Pregnant women who have delivered a baby via cesarean section in the past are faced with the decision of how to give birth to their next child. Mothers are likely to opt for another C-section over a vaginal delivery due to the risk of potential complications for the baby or rupturing the scar. On the other hand, C-sections come with their own set of risks, such as breathing problems for the baby and infection for the mother. However, a growing body of research shows positive outcomes can be achieved regardless of how babies are delivered.
A new study published in March indicates there is little danger to an infant’s health if a woman has a planned C-section after previously undergoing the same mode of delivery. The University of Aberdeen’s Dr. Mairead Black analyzed the second births of over 40,000 women in Scotland who had delivered via C-section. Their second births were either a vaginal delivery, or a planned or unplanned C-section. The researchers assessed their children for various health conditions including cerebral palsy, asthma, learning disabilities and obesity five years after the birth.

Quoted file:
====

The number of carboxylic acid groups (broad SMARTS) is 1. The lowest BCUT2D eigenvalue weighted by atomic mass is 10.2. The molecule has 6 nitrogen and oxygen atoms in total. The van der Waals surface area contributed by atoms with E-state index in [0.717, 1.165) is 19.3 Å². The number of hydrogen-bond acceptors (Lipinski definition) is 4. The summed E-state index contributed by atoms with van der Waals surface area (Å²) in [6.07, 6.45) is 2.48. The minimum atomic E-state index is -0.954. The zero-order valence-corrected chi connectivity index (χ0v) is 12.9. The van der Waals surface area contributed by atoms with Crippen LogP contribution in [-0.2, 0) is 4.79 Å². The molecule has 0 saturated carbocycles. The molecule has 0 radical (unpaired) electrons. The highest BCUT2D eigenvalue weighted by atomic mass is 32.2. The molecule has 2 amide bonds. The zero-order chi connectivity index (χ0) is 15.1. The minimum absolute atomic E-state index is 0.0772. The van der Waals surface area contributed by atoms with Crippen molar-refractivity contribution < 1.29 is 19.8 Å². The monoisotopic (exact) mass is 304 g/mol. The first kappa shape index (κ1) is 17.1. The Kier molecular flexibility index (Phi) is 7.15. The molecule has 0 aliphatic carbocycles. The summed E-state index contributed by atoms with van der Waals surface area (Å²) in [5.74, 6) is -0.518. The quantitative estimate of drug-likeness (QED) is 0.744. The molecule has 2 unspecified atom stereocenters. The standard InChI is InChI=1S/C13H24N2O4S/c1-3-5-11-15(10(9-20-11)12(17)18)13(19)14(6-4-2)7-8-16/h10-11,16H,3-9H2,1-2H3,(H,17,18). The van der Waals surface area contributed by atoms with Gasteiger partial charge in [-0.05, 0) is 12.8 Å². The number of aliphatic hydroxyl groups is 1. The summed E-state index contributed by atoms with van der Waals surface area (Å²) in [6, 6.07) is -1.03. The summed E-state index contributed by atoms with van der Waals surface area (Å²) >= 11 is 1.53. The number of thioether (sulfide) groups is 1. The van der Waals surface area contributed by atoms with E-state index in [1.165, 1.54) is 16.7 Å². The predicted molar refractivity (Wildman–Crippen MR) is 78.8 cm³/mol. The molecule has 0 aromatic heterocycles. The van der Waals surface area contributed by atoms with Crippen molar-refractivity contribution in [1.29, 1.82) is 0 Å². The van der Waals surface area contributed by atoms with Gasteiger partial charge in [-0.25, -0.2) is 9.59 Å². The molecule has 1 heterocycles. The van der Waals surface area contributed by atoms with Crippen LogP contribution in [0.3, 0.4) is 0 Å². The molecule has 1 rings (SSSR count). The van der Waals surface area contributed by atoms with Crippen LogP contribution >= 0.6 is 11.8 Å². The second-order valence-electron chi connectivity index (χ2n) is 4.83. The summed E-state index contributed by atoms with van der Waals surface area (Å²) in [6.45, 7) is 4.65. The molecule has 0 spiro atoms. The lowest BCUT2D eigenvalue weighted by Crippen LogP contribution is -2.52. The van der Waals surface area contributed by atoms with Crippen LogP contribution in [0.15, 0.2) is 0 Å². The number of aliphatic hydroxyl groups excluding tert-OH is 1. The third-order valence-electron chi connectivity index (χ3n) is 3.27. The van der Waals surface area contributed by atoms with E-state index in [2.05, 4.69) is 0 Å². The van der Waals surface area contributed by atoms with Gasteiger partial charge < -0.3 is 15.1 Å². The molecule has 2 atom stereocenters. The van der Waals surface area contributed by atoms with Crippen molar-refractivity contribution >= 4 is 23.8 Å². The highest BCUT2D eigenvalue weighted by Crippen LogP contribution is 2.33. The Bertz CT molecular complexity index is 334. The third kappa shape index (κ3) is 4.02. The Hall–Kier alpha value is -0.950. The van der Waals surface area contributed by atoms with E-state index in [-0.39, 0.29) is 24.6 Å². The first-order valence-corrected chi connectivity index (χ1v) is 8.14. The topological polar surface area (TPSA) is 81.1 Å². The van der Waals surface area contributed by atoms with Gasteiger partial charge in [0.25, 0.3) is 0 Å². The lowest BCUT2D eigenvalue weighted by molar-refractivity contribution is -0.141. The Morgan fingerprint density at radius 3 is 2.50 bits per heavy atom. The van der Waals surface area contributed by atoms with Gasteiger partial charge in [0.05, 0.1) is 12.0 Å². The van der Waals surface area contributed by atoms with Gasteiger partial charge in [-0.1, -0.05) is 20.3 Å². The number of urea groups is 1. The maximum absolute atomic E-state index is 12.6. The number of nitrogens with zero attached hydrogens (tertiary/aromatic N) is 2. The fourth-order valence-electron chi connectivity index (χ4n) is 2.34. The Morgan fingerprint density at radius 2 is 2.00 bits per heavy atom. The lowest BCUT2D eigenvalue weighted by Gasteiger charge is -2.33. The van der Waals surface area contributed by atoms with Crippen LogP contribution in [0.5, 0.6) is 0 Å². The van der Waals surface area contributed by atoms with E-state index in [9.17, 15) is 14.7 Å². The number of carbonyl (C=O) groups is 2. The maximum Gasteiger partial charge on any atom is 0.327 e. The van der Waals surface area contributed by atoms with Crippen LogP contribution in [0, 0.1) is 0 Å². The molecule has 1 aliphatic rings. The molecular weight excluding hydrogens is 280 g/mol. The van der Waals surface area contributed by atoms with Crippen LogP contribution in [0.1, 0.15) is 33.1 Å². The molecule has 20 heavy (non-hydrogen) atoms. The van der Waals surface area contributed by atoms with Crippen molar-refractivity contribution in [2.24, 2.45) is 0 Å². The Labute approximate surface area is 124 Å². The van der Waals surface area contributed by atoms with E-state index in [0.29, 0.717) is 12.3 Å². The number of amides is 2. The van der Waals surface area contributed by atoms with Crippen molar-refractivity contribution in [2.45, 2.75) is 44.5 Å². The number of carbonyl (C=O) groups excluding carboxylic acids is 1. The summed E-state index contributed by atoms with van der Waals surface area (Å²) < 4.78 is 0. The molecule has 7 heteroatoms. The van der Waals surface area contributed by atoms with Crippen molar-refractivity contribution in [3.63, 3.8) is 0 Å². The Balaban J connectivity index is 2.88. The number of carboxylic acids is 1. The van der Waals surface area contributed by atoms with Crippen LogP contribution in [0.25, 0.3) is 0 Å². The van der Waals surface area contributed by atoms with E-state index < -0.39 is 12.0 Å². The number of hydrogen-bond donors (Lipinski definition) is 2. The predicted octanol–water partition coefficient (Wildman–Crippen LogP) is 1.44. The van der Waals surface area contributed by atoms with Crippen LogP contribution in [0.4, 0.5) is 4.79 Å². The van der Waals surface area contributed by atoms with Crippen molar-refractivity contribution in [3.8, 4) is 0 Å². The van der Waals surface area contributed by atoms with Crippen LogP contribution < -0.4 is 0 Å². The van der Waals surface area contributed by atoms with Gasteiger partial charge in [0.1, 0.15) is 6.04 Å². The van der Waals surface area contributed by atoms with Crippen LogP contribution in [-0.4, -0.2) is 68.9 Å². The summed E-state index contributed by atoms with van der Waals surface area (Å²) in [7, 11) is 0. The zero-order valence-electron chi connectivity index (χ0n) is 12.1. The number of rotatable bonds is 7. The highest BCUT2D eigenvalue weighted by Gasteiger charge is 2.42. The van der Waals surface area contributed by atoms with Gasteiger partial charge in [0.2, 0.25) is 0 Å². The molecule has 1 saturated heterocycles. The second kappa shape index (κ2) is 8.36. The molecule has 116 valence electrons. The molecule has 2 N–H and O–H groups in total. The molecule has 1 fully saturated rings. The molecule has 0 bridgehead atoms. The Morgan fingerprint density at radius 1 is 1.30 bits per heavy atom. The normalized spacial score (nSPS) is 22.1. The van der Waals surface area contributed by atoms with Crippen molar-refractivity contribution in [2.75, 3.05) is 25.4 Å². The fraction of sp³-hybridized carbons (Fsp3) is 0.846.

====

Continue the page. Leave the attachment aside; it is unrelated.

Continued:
Babies delivered by planned C-section had a 24 percent higher chance of being hospitalized for asthma at five years of age compared to infants born vaginally. However, the statistic was not considered significant by the researchers. There was also no major difference noted for other health conditions.
“These results are reassuring for women who are considering a planned cesarean and worried about how it might affect the health of their babies,” wrote Black in the journal PLOS Medicine. The researchers suggested doctors and pregnant women should plan subsequent births by taking into account the woman’s values and preferences, along with considering which option would be the safest for both mother and baby.
Paul Greenberg is a Chicago birth injury lawyer with Briskman Briskman & Greenberg. To learn more call 1.877.595.4878 or visit www.briskmanandbriskman.com.